Sadly Maclean’s Music later fractured a splint bone and he was retired as a four-year-old due to complications from the removal of the splint.
However, the colt’s vastly experienced rider Mike Smith was still awestruck: “I have never sat on a horse that ran that fast and won so easily,” he said. “He was just cruising and I never asked him to run and we went 1:07 2/5. That was unbelievable. I am certain Maclean’s Music was a superstar.”
Sikura the stallion-maker
Another firm believer in the colt’s potential was John Sikura of Hill ‘n’ Dale Farms. Sikura has an enviable reputation for helping to “make” stallions, with Candy Ride spending the formative first five years of his career at the Lexington farm, while Medaglia d’Oro was also a Hill ‘n’ Dale resident when he sired 17 first-crop stakes winners headed by Horse of the Year Rachel Alexandra.
Cloud Computing, Maclean’s Music’s highest-priced yearling at $200,000, justified his price by becoming his sire’s first Graded winner when he defeated Classic Empire in the Preakness
Part of Maclean’s Music’s appeal is his resemblance to his sire Distorted Humor, who did so well that his fee soared from $12,500 to a peak of $300,000. Distorted Humor became champion sire in 2011, so Maclean’s Music’s retirement in 2013 was quite timely and he attracted 121 mares at a fee of $6,500.
He made an immediate impact, with as many as seven of his 80 first-crop foals earning black type as two-year-olds in 2016. None of the other freshman sires had more than five. Cloud Computing, who had been Maclean’s Music’s highest-priced yearling at $200,000, justified his price by becoming his sire’s first Graded winner when he narrowly defeated champion two-year-old Classic Empire in the Preakness.
The question now is whether Maclean’s Music will ever win the affections of European buyers. Although the presence of Unbridled’s Song as his broodmare sire is unlikely to win him many European friends, there are elements in Maclean’s Music’s pedigree which suggest he could sire fast European two-year-olds. Distorted Humor has had success in Europe, siring a team of seven Group winners. Five of them became Group winners at two, including the Group 1 National Stakes winner Pathfork and the Group 1 Moyglare Stakes winner Cursory Glance. We saw another example when the American-trained Happy Like A Fool finished second of 23 in the Group 2 Queen Mary Stakes.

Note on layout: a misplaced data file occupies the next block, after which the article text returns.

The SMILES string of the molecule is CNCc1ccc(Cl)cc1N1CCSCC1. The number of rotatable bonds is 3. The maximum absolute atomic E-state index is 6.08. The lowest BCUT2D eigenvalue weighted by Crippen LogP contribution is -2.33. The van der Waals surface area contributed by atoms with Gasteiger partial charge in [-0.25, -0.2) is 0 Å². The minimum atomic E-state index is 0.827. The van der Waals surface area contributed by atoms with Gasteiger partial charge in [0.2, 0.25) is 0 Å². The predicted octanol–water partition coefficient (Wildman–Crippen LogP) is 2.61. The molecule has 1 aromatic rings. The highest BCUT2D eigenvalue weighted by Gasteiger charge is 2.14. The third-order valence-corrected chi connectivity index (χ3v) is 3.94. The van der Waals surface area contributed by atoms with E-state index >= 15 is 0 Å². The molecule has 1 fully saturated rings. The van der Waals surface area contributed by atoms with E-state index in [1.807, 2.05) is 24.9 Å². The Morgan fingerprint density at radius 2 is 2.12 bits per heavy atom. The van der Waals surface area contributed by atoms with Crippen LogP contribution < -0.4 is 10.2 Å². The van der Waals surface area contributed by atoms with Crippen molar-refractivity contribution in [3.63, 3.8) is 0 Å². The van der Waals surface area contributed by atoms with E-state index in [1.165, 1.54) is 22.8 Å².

Maclean’s Music also has the attraction of having a stakes-winning daughter of Gone West as his second dam. Gone West’s sizeable team of European Group winners featured such as Zafonic and Zamindar, as well as winners of the Queen Mary, Cherry Hinton, Princess Margaret, Richmond and Flying Childers Stakes.
While I am very reluctant at this early stage to mention Maclean’s Music in the same breath as Danzig, his background suggests that he could develop into a very useful sire of European juveniles – provided, of course, that buyers give him the chance. It could take some time, as his second, third and fourth crops are not large by today’s standards.
Union Rags has the advantage over Maclean’s Music in that he has been covering bigger books at a substantially higher fee ($50,000 in 2017 after four years at $35,000). He also has the advantage of having already sired a Listed winner in France, when Musaawah won the Prix de la Seine in May. With plenty of turf influences in his pedigree, Union Rags looks guaranteed to enjoy further European success.